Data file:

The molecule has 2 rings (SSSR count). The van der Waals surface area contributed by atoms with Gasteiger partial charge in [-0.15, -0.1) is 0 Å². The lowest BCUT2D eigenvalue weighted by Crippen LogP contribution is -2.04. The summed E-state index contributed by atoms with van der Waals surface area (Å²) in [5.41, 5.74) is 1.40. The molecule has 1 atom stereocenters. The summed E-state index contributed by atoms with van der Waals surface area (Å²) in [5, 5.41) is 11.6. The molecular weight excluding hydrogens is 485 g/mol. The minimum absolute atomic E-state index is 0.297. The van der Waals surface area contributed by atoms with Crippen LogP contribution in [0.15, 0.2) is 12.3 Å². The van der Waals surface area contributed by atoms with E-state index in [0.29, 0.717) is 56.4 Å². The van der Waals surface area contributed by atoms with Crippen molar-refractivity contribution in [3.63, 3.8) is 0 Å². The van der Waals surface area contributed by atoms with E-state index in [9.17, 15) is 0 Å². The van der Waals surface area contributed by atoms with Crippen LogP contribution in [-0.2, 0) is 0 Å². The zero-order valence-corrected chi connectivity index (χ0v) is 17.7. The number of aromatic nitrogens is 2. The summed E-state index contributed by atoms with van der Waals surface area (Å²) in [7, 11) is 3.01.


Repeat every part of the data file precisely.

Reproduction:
The molecule has 2 rings (SSSR count). The van der Waals surface area contributed by atoms with Gasteiger partial charge in [-0.15, -0.1) is 0 Å². The lowest BCUT2D eigenvalue weighted by Crippen LogP contribution is -2.04. The summed E-state index contributed by atoms with van der Waals surface area (Å²) in [5.41, 5.74) is 1.40. The molecule has 1 atom stereocenters. The summed E-state index contributed by atoms with van der Waals surface area (Å²) in [5, 5.41) is 11.6. The molecular weight excluding hydrogens is 485 g/mol. The minimum absolute atomic E-state index is 0.297. The van der Waals surface area contributed by atoms with Crippen LogP contribution in [0.15, 0.2) is 12.3 Å². The van der Waals surface area contributed by atoms with E-state index in [0.29, 0.717) is 56.4 Å². The van der Waals surface area contributed by atoms with Crippen molar-refractivity contribution in [3.63, 3.8) is 0 Å². The van der Waals surface area contributed by atoms with E-state index in [9.17, 15) is 0 Å². The van der Waals surface area contributed by atoms with Crippen LogP contribution in [-0.2, 0) is 0 Å². The zero-order valence-corrected chi connectivity index (χ0v) is 17.7. The number of aromatic nitrogens is 2. The summed E-state index contributed by atoms with van der Waals surface area (Å²) in [7, 11) is 3.01.